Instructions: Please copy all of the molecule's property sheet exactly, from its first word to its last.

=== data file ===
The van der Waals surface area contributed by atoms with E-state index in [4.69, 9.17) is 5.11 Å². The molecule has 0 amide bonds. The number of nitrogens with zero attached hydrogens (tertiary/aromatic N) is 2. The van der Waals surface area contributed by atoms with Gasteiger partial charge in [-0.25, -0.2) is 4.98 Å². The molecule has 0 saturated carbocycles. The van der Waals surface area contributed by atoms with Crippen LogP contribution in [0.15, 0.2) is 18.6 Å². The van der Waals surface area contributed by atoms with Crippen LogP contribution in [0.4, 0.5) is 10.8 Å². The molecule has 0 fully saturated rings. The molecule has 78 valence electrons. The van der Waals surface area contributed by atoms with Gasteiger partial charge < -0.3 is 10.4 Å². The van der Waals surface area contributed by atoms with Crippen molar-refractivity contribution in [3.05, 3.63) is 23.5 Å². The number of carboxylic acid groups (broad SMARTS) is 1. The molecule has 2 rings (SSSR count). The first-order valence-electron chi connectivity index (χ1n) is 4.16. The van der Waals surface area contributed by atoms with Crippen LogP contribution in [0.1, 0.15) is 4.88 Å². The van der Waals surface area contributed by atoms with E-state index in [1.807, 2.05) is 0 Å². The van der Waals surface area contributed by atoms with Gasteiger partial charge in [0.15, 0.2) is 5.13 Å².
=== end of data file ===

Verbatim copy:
The van der Waals surface area contributed by atoms with E-state index in [4.69, 9.17) is 5.11 Å². The molecule has 0 amide bonds. The number of nitrogens with zero attached hydrogens (tertiary/aromatic N) is 2. The van der Waals surface area contributed by atoms with Gasteiger partial charge in [-0.25, -0.2) is 4.98 Å². The molecule has 0 saturated carbocycles. The van der Waals surface area contributed by atoms with Crippen LogP contribution in [0.15, 0.2) is 18.6 Å². The van der Waals surface area contributed by atoms with Crippen LogP contribution in [0.4, 0.5) is 10.8 Å². The molecule has 0 fully saturated rings. The molecule has 78 valence electrons. The van der Waals surface area contributed by atoms with Gasteiger partial charge < -0.3 is 10.4 Å². The van der Waals surface area contributed by atoms with Crippen molar-refractivity contribution in [3.05, 3.63) is 23.5 Å². The number of carboxylic acid groups (broad SMARTS) is 1. The molecule has 2 rings (SSSR count). The first-order valence-electron chi connectivity index (χ1n) is 4.16. The van der Waals surface area contributed by atoms with Crippen LogP contribution in [0.1, 0.15) is 4.88 Å². The van der Waals surface area contributed by atoms with E-state index in [1.807, 2.05) is 0 Å². The van der Waals surface area contributed by atoms with Gasteiger partial charge in [0.15, 0.2) is 5.13 Å².